Experts at the Ruhr University in Bochum and the Lower Rhine University of Applied Sciences (Germany) have identified 14 new XS-Leaks attacks on modern browsers, including Google Chrome, Microsoft Edge, Safari and Mozilla Firefox.
XS-Leaks are side-channel attacks that allow malicious sites to bypass the same-origin policy in the browser and steal information in the background from a trusted resource where the user enters data. For example, with the help of such an attack, a site opened in an inactive browser tab can steal the contents of an e-mail inbox from the e-mail service in the active tab.
Cross-site leaks are nothing new, however, according to the researchers, not all of them have been identified and classified as XS-Leaks, and the root of the problem remains unclear.
Experts from the Ruhr University in Bochum and the Lower Rhine University of Applied Sciences decided to research and install new XS-Leaks methods, develop defense mechanisms and get a better understanding of how these attacks work.
The researchers first identified three characteristics of cross-site leaks and evaluated all inclusion methods and leakage techniques across a wide range of browsers. The three main components of all XS-Leaks are inclusion methods, leakage techniques, and obvious differences. By creating a model based on these characteristics, the researchers identified 34 XS-Leaks attacks, 14 of which were previously unknown.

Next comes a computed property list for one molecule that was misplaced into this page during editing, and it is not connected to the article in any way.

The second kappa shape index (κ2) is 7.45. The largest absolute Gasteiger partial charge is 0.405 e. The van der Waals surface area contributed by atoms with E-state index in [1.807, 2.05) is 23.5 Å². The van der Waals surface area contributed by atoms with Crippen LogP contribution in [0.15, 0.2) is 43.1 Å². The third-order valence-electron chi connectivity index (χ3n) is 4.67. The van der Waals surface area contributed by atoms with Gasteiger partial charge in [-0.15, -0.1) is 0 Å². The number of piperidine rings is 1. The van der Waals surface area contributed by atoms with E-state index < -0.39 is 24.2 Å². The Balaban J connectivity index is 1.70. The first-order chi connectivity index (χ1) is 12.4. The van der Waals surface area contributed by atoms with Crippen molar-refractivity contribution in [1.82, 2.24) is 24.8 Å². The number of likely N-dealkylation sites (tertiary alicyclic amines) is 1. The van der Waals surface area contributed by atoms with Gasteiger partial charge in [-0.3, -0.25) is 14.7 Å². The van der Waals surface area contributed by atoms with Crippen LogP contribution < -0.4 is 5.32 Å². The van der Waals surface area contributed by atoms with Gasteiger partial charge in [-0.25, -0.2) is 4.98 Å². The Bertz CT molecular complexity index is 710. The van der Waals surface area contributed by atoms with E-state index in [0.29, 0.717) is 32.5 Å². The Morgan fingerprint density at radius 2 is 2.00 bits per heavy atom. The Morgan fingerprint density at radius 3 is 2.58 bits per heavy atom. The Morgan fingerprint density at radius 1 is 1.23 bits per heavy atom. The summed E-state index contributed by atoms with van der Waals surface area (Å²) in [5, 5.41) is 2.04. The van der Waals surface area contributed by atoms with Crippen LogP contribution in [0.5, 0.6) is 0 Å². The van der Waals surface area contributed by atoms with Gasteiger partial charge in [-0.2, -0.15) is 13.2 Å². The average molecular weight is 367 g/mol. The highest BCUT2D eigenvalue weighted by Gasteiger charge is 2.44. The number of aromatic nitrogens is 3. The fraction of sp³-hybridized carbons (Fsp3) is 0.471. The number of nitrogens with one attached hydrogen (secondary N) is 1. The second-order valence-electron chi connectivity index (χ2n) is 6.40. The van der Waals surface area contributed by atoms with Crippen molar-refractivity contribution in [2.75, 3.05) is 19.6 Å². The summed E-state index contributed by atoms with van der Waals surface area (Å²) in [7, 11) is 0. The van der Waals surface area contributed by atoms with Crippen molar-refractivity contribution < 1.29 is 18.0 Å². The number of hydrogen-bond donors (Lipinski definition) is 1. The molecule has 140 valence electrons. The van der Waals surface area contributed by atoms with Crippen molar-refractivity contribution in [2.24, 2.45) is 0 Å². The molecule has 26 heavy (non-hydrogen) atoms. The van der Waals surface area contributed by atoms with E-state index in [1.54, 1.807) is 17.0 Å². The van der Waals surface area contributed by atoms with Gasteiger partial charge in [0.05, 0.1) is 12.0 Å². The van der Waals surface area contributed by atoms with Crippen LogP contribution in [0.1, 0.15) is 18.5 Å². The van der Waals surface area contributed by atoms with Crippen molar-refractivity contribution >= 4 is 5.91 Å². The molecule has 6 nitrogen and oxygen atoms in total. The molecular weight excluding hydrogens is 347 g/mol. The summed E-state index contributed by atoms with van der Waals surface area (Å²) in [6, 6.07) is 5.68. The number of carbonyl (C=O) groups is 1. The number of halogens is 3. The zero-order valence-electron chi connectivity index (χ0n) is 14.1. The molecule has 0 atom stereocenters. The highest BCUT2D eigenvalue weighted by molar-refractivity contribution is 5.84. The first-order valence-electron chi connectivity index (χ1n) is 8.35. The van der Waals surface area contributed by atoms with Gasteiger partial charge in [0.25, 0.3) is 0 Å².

The experts tested all the attacks they identified on 56 combinations of browsers and operating systems to determine how vulnerable they are. They have developed the website XSinator.com, which allowed them to automatically scan browsers for these leaks. Popular browsers such as Chrome and Firefox, for example, were vulnerable to a large number of XS-Leaks.
It is up to browser developers to mitigate or eliminate the risks associated with these attacks, the researchers said. Specifically, they suggest disabling all event handler messages, minimizing error messages, enforcing global limit limits, and creating a new history property on redirection. Other effective mitigation techniques are using X-Frame-Options to prevent iframes from loading HTML resources and implementing a CORP header to control whether pages can embed the resource.
"COIU, also known as First-Party Isolation (FPI), is an optional security feature that users can activate in Firefox's settings (about: config) and was originally introduced in the Tor Browser," the researchers said.
Depending on the site, XS-Leaks attacks can have very serious consequences. Users are advised to work with fully updated browsers and disable third-party cookies. This will protect them from most XS-Leaks attacks, even if the site does not use new protection methods like COOP, CORP, SameSite Cookies, etc.
The researchers shared their findings with the browser developers who are currently working on fixing the problems.